BOOK REVEIW / What's the matter with mind?: 'Bright Air, Brilliant Fire' - Gerald Edelman: Allen Lane, 20 pounds

We wear our thinking caps on the inside. The part that sets us apart, the cerebral cortex, is a quarter-inch-thick rind covering three pounds of brain. We incline, however, to a more elegant image of ourselves: consciousness is founded in a unifying

sense of self. Each of us has a single point of view, and we like to imagine the self as having a nucleus or focus. Descartes identified the pineal gland as the interface between mind and brain. Nowadays, a typical lay thinker might conjure up a mental cartoon of a control room full of screens. Of course, this demands a controller.

Gerald Edelman is hardly the first neuroscientist to point out the absurdity of the 'homunculus' model: nothing is explained by postulating that a little man sits inside the head interpreting information from the outside world, since another homunculus is required to interpret his interpretations, and so on ad infinitum. Nor is he the first thinker to ridicule those who feel the need to mystify consciousness - in 1949, Gilbert Ryle used the inspired image of the 'ghost in the machine' to illustrate the Cartesian error of separating matter and mind.

But such is the power of the sense of self, and the sense that consciousness is an ineffable mystery, that challenges to the materialist orthodoxy of neuroscience are almost guaranteed a good press. One example is Roger Penrose's The Emperor's New Mind, which suggested that the explanation of consciousness may lie in quantum physics.

Edelman mounts a heavy-calibre counterblast on behalf of the belief that mind is solely a product of matter, acting according to 'normal' physical laws. Furthermore, he predicts, the mind will become increasingly amenable to scientific description. Building on ideas expounded in three previous books, the Nobel laureate argues that the brain can only be understood if treated as a product of evolution. Rather than genes, however, he emphasises selective pressures that act on groups of neurons as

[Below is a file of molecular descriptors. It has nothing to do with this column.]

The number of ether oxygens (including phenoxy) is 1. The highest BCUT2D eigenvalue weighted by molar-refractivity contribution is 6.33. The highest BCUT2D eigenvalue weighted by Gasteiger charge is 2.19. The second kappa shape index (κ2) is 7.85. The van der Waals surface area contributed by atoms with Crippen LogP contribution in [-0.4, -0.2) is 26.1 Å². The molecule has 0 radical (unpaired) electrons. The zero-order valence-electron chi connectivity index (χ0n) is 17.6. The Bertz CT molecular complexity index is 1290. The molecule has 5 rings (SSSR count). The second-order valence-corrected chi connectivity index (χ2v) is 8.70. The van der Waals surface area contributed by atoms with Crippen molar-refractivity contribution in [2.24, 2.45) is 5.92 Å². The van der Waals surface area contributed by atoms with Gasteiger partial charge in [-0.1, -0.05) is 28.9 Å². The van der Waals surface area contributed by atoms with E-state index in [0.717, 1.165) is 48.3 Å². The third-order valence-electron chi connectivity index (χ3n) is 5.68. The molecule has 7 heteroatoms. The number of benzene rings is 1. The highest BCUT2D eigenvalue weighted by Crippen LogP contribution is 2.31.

each individual nervous system develops - 'neural Darwinism'. With a million billion connections in the cortex, the scope for uniqueness is beyond imagination.

Information from the outside world (and from other parts of the organism) is represented as maps made up of arrays of neurons. The cortex might be seen as a sort of atlas in which the maps compare notes, and thereby generate a collective awareness. One drawback of the map metaphor, however, is that it encourages a false sense of simplicity - as does any metaphor involving human constructs, including mental ones. The brain, Edelman warns, is more like a jungle than a computer.

This applies to so-called 'neural net' computing, which is not greatly like real neural networks. It also implies that modern cognitive science, despite its ascendancy, is a castle in the clouds. Abstraction is deviation, Edelman maintains; psychology must be rooted in biology. In fact, he looks forward to a scientific globe dominated by two superpowers, physics and neuroscience, the latter incorporating psychology. The book is dedicated not only to Darwin but also to Freud, the 'biologist of the

mind'.

A notable target of Edelman's assault on cognitivism is the idea that the human brain incorporates a dedicated device for acquiring language, which inducts children into a community of speech. Edelman argues, contrary to Noam Chomsky, that language does not enjoy a status separate from the rest of cognition: a child can make sense of things before it can speak.

At times, making sense of this particular text requires a daunting degree of cortical organisation. To a scientist, the kind of writing entailed in a book for a lay readership probably seems like free verse, but there nearly always remains a gulf of

language to be bridged. Some scientists adopt an unconvincing folksiness; Edelman is more like a scoutmaster leading his callow charges on an Outward Bound course, commiserating briskly about its rigours.

His prose is cogent, profound and authoritative, but somewhat short on legitimate ways to ease comprehension, such as illustrative examples. Still, Edelman does note the importance of metaphor in mental activity, as the imagination projects a map from one domain onto a map from another, and gains insight through the comparison. The more the maps are of familiar territory, the happier a general readership becomes.

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